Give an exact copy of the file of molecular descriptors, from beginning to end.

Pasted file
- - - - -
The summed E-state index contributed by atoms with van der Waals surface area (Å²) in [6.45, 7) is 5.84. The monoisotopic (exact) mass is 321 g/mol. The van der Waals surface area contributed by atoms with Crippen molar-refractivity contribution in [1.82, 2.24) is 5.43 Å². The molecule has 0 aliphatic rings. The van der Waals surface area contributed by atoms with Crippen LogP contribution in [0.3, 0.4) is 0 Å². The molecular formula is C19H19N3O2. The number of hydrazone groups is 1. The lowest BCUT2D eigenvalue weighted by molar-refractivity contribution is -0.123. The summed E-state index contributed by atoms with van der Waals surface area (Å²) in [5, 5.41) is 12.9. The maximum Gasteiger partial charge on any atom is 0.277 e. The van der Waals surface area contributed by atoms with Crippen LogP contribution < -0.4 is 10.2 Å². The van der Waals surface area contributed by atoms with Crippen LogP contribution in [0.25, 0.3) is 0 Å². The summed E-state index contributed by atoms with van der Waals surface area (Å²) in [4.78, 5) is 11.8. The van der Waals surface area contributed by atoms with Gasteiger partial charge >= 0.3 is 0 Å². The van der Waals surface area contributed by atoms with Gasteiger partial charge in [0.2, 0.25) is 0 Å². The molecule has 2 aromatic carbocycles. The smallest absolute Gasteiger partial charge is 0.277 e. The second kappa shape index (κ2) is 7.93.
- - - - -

The summed E-state index contributed by atoms with van der Waals surface area (Å²) in [6.45, 7) is 5.84. The monoisotopic (exact) mass is 321 g/mol. The van der Waals surface area contributed by atoms with Crippen molar-refractivity contribution in [1.82, 2.24) is 5.43 Å². The molecule has 0 aliphatic rings. The van der Waals surface area contributed by atoms with Crippen LogP contribution in [0.3, 0.4) is 0 Å². The molecular formula is C19H19N3O2. The number of hydrazone groups is 1. The lowest BCUT2D eigenvalue weighted by molar-refractivity contribution is -0.123. The summed E-state index contributed by atoms with van der Waals surface area (Å²) in [5, 5.41) is 12.9. The maximum Gasteiger partial charge on any atom is 0.277 e. The van der Waals surface area contributed by atoms with Crippen LogP contribution < -0.4 is 10.2 Å². The van der Waals surface area contributed by atoms with Crippen LogP contribution in [0.25, 0.3) is 0 Å². The summed E-state index contributed by atoms with van der Waals surface area (Å²) in [4.78, 5) is 11.8. The van der Waals surface area contributed by atoms with Gasteiger partial charge >= 0.3 is 0 Å². The van der Waals surface area contributed by atoms with Gasteiger partial charge in [0.2, 0.25) is 0 Å². The molecule has 2 aromatic carbocycles. The smallest absolute Gasteiger partial charge is 0.277 e. The second kappa shape index (κ2) is 7.93.